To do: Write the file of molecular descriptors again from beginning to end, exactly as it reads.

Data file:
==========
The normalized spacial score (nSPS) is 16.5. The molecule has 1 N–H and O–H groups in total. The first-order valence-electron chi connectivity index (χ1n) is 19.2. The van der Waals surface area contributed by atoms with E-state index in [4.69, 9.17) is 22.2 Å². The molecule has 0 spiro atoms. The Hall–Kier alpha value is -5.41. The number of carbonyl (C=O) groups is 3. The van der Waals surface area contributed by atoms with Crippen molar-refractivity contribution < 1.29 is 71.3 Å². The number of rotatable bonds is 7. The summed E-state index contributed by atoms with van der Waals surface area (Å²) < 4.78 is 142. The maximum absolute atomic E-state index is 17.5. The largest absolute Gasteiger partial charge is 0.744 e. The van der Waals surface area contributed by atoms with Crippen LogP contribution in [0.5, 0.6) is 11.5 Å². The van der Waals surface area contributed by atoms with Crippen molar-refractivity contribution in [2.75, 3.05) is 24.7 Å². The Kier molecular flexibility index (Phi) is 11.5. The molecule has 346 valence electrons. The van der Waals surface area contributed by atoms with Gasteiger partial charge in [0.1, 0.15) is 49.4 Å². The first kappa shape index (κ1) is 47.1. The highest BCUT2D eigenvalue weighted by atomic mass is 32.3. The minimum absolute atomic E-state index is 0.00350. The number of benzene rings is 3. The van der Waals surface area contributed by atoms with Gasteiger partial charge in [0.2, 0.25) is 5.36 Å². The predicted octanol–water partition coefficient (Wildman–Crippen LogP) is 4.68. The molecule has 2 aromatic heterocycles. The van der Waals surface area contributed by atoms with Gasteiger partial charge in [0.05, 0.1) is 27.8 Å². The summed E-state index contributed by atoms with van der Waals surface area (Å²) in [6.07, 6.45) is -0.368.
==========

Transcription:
The normalized spacial score (nSPS) is 16.5. The molecule has 1 N–H and O–H groups in total. The first-order valence-electron chi connectivity index (χ1n) is 19.2. The van der Waals surface area contributed by atoms with E-state index in [4.69, 9.17) is 22.2 Å². The molecule has 0 spiro atoms. The Hall–Kier alpha value is -5.41. The number of carbonyl (C=O) groups is 3. The van der Waals surface area contributed by atoms with Crippen molar-refractivity contribution < 1.29 is 71.3 Å². The number of rotatable bonds is 7. The summed E-state index contributed by atoms with van der Waals surface area (Å²) < 4.78 is 142. The maximum absolute atomic E-state index is 17.5. The largest absolute Gasteiger partial charge is 0.744 e. The van der Waals surface area contributed by atoms with Crippen LogP contribution in [0.5, 0.6) is 11.5 Å². The van der Waals surface area contributed by atoms with Crippen molar-refractivity contribution in [2.75, 3.05) is 24.7 Å². The Kier molecular flexibility index (Phi) is 11.5. The molecule has 346 valence electrons. The van der Waals surface area contributed by atoms with Gasteiger partial charge in [0.1, 0.15) is 49.4 Å². The first kappa shape index (κ1) is 47.1. The highest BCUT2D eigenvalue weighted by atomic mass is 32.3. The minimum absolute atomic E-state index is 0.00350. The number of benzene rings is 3. The van der Waals surface area contributed by atoms with Gasteiger partial charge in [0.2, 0.25) is 5.36 Å². The predicted octanol–water partition coefficient (Wildman–Crippen LogP) is 4.68. The molecule has 2 aromatic heterocycles. The van der Waals surface area contributed by atoms with Gasteiger partial charge in [0.05, 0.1) is 27.8 Å². The summed E-state index contributed by atoms with van der Waals surface area (Å²) in [6.07, 6.45) is -0.368.